God had a reason to remain with Joseph and to bless him throughout his life—Joseph had many virtues that we can learn from. If we were to experience similar trials as Joseph did, we would probably end up as cynics questioning God’s love and justice. Joseph, however, maintained his integrity and uncompromising adherence to God’s commandments, although he had yet to understand why God had allowed him to be sold to Egypt. When tempted by Potiphar’s wife, he firmly rejected her advances with the remark, “How then can I do this great wickedness, and sin against God?” (Gen 39:9). His tenacity was further displayed as the temptation continued: “So it was, as she spoke to Joseph day by day, that he did not heed her, to lie with her or to be with her” (Gen 39:10). Joseph’s determination to preserve his holiness was remarkable, as he could have easily made use of the situation. He could have played along with Potiphar’s wife behind his back and gained her favor, thereby further consolidating his status in Potiphar’s house. Ironically, his choice to hold fast to what was right landed him in prison instead, as Potiphar’s wife framed him in her wrath.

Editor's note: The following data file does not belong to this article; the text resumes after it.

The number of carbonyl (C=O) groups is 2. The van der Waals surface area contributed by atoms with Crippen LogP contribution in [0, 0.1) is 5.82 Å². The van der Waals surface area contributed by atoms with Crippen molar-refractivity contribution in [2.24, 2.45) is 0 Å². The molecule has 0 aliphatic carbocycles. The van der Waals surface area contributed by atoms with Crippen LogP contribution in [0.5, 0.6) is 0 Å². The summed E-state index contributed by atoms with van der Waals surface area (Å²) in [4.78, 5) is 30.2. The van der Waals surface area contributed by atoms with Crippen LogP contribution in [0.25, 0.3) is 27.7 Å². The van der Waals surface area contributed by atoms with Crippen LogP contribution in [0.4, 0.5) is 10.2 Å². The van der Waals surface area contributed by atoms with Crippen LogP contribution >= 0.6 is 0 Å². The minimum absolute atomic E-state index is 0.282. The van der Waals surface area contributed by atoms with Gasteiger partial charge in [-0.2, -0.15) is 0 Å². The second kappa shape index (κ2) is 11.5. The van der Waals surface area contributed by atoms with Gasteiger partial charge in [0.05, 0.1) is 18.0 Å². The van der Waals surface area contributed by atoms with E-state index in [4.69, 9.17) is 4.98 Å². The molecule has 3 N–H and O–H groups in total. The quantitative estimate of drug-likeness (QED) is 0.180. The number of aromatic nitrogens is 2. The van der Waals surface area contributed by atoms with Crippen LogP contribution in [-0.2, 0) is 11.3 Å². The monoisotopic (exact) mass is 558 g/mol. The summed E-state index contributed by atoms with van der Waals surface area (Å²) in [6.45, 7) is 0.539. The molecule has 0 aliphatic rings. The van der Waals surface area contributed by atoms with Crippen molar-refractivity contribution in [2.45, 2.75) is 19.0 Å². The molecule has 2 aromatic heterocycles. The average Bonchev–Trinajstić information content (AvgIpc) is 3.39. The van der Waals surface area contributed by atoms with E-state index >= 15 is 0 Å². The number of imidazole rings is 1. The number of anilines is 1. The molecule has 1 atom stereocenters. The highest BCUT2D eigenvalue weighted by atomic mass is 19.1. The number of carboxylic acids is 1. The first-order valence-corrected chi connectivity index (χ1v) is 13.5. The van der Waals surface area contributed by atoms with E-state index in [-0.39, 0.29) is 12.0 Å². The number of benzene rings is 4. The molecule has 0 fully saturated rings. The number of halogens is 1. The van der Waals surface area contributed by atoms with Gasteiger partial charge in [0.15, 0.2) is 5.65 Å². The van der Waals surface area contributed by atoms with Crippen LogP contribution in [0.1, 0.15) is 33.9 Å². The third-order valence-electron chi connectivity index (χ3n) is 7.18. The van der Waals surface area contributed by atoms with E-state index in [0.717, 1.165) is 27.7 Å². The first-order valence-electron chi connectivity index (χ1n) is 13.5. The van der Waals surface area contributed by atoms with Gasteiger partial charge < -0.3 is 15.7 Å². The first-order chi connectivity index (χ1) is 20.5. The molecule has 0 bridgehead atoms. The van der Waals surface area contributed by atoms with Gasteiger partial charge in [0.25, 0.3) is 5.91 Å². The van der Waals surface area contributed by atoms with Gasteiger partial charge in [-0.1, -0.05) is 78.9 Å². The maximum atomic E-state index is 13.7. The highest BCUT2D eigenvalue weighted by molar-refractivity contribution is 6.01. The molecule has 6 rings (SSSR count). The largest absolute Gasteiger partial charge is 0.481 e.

We may sometimes face scenarios in our career that put us in similar dilemmas, where sticking to Christian principles may be unfavorable to us, while yielding to temptations may very well provide a springboard for immediate benefits. For example, dealing with integrity as opposed to cutting corners in business may sometimes yield us less profit. Telling our boss what he needs to hear as opposed to what he wants to hear may leave a negative impression with our boss. Rejecting the invitation of our boss or colleagues to party through the night may leave us excluded from the inner circle in the office. When faced with these crossroads, we can draw inspiration from Joseph to hold fast to our Christian principles.